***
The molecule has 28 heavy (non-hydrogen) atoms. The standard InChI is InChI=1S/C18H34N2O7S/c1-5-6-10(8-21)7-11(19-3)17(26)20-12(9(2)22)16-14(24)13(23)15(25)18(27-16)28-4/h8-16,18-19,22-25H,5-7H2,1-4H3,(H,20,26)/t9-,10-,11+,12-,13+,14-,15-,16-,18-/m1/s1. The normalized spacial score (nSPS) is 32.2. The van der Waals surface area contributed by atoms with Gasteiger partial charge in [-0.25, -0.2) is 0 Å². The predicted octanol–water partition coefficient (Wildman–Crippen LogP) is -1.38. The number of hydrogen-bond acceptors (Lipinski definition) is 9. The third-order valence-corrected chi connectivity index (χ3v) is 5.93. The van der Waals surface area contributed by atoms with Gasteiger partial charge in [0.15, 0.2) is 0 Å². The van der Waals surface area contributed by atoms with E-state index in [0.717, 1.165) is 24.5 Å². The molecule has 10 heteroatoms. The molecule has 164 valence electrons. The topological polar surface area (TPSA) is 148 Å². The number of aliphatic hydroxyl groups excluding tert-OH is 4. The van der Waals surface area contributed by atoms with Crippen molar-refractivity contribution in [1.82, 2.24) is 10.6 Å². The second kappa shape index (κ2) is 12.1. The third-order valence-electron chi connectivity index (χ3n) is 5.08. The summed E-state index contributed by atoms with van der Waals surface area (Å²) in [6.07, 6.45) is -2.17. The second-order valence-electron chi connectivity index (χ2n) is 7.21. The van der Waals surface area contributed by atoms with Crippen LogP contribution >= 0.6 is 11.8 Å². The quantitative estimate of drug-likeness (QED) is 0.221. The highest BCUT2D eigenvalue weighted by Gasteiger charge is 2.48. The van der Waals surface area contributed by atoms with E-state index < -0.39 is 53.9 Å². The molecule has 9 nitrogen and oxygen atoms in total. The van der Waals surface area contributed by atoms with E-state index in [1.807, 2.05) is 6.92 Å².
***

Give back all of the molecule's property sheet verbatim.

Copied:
The molecule has 28 heavy (non-hydrogen) atoms. The standard InChI is InChI=1S/C18H34N2O7S/c1-5-6-10(8-21)7-11(19-3)17(26)20-12(9(2)22)16-14(24)13(23)15(25)18(27-16)28-4/h8-16,18-19,22-25H,5-7H2,1-4H3,(H,20,26)/t9-,10-,11+,12-,13+,14-,15-,16-,18-/m1/s1. The normalized spacial score (nSPS) is 32.2. The van der Waals surface area contributed by atoms with Gasteiger partial charge in [-0.25, -0.2) is 0 Å². The predicted octanol–water partition coefficient (Wildman–Crippen LogP) is -1.38. The number of hydrogen-bond acceptors (Lipinski definition) is 9. The third-order valence-corrected chi connectivity index (χ3v) is 5.93. The van der Waals surface area contributed by atoms with Gasteiger partial charge in [0.15, 0.2) is 0 Å². The van der Waals surface area contributed by atoms with E-state index in [0.717, 1.165) is 24.5 Å². The molecule has 10 heteroatoms. The molecule has 164 valence electrons. The topological polar surface area (TPSA) is 148 Å². The number of aliphatic hydroxyl groups excluding tert-OH is 4. The van der Waals surface area contributed by atoms with Crippen molar-refractivity contribution in [1.82, 2.24) is 10.6 Å². The second kappa shape index (κ2) is 12.1. The third-order valence-electron chi connectivity index (χ3n) is 5.08. The summed E-state index contributed by atoms with van der Waals surface area (Å²) in [6.07, 6.45) is -2.17. The second-order valence-electron chi connectivity index (χ2n) is 7.21. The van der Waals surface area contributed by atoms with Crippen LogP contribution >= 0.6 is 11.8 Å². The quantitative estimate of drug-likeness (QED) is 0.221. The highest BCUT2D eigenvalue weighted by Gasteiger charge is 2.48. The van der Waals surface area contributed by atoms with E-state index < -0.39 is 53.9 Å². The molecule has 9 nitrogen and oxygen atoms in total. The van der Waals surface area contributed by atoms with E-state index in [1.807, 2.05) is 6.92 Å².